Transport Connectivity and Health Care Access: Evidence from Liberia

21 Pages Posted: 24 Apr 2018

See all articles by Atsushi Iimi

Atsushi Iimi

International Monetary Fund (IMF); World Bank

Kulwinder Singh Rao

World Bank Group

Date Written: April 18, 2018


Health care access is an important policy concern, especially in rural areas. It is especially challenging in developing countries, where rural residents are poorer and less likely to be insured than those living in urban areas. Using the case of Liberia, this paper examines the effects of transport connectivity on health care access. The Ebola crisis in 2014 and 2015 clearly revealed the vulnerability of the country's transport and health systems to unexpected external shocks. Paying particular attention to the possible challenge of endogeneity associated with infrastructure investment, the study found that transport connectivity, especially greater road density, can increase access to health care, but there was no significant effect of road quality. This may be because of significantly skewed underlying data. The vast majority of roads in Liberia are in poor condition. The study also found that the statistical effect of road density varies depending on distance from a health facility. The effect is particularly significant within a 30- to 50-kilometer radius. Not only rural accessibility, but also broader transport connectivity needs to be developed to increase health care access.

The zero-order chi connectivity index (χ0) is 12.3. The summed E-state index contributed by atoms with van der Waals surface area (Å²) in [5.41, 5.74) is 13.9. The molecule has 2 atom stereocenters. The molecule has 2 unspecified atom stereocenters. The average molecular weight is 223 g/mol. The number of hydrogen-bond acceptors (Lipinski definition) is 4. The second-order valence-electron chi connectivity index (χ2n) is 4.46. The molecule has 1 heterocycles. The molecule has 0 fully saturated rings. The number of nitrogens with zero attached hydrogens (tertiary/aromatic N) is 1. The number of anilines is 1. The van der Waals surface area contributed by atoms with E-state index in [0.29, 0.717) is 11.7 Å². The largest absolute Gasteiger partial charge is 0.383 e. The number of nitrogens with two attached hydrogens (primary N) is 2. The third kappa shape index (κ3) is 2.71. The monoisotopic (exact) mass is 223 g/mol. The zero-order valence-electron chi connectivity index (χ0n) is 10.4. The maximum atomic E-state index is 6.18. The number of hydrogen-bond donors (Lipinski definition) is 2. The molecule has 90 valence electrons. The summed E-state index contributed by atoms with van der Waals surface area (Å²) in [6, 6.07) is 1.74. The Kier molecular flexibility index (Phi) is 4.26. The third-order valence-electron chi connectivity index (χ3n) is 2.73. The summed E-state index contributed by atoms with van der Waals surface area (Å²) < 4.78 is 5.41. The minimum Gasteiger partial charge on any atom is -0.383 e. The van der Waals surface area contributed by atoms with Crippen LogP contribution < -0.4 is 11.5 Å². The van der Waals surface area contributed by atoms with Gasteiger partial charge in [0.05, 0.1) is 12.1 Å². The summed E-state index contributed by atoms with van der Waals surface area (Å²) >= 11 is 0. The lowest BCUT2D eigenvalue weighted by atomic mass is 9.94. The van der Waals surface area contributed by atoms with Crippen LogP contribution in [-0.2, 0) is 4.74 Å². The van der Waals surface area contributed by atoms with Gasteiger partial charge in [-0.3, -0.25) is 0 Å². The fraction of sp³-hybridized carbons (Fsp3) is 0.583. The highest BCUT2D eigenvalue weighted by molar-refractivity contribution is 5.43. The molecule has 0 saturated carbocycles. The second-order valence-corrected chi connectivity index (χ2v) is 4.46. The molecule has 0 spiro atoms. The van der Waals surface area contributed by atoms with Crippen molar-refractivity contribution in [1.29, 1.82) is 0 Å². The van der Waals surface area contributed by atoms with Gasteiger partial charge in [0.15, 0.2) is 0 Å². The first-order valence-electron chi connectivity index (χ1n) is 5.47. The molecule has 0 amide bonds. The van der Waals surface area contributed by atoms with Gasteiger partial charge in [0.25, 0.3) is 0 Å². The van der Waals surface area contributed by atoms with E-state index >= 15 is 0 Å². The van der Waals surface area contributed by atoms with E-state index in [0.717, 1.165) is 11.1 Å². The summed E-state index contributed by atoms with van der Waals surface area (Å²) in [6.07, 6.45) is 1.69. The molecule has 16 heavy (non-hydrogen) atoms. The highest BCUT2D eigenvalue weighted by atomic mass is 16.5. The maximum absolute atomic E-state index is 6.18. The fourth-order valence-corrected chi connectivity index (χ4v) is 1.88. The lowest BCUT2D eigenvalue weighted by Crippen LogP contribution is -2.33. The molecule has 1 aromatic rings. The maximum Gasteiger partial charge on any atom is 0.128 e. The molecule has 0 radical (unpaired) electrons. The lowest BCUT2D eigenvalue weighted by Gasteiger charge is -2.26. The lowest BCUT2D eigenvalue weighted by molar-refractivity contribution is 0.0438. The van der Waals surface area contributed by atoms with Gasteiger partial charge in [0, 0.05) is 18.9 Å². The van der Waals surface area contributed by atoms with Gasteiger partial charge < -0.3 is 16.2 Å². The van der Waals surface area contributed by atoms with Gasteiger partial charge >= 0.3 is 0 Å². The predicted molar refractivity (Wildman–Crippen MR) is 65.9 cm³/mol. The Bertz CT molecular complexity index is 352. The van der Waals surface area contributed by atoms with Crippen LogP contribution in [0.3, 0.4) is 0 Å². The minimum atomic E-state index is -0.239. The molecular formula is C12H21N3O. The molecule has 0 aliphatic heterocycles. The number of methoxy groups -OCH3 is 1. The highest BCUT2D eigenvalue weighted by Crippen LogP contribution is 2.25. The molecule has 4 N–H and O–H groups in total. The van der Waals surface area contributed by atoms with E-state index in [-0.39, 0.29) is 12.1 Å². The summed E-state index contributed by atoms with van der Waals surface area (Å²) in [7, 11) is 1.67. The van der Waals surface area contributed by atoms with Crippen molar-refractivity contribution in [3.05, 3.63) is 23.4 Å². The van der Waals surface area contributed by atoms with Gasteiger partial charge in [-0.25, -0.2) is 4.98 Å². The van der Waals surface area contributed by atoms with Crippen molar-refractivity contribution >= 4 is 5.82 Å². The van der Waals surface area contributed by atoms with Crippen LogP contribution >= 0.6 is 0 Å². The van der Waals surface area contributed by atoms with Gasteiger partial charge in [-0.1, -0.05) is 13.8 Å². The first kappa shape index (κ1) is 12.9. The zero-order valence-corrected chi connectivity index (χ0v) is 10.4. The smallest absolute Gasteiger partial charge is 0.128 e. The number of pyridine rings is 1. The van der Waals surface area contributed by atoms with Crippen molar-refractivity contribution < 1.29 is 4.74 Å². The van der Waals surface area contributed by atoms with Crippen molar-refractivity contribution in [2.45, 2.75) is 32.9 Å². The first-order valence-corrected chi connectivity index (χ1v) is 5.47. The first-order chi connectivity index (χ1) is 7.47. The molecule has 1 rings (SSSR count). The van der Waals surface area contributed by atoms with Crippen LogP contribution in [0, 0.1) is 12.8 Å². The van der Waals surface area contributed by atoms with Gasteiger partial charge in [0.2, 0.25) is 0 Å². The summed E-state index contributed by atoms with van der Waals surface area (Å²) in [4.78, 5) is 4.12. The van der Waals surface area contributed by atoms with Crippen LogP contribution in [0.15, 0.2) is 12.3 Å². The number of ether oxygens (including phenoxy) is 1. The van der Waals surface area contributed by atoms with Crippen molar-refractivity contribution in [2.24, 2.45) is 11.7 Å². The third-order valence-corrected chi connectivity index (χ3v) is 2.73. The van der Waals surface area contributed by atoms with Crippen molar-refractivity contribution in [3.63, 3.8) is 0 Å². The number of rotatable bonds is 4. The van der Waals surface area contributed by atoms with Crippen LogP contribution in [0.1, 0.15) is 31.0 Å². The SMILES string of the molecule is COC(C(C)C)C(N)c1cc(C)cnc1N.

Keywords: Health Care Services Industry, Transport Services, Inequality, Health Service Management and Delivery

Suggested Citation

Iimi, Atsushi and Rao, Kulwinder Singh, Transport Connectivity and Health Care Access: Evidence from Liberia (April 18, 2018). World Bank Policy Research Working Paper No. 8413. Available at SSRN:

Atsushi Iimi (Contact Author)

International Monetary Fund (IMF)

700 19th Street, N.W.
Washington, DC 20431
United States

World Bank ( email )

1818 H Street NW
Washington, DC 20433
United States

Kulwinder Singh Rao

World Bank Group

10 Marina Boulevard
Marina Bay Financial Center, Tower 2, #34-02
Singapore, DC 018983

Register to save articles to
your library


Paper statistics

Abstract Views
PlumX Metrics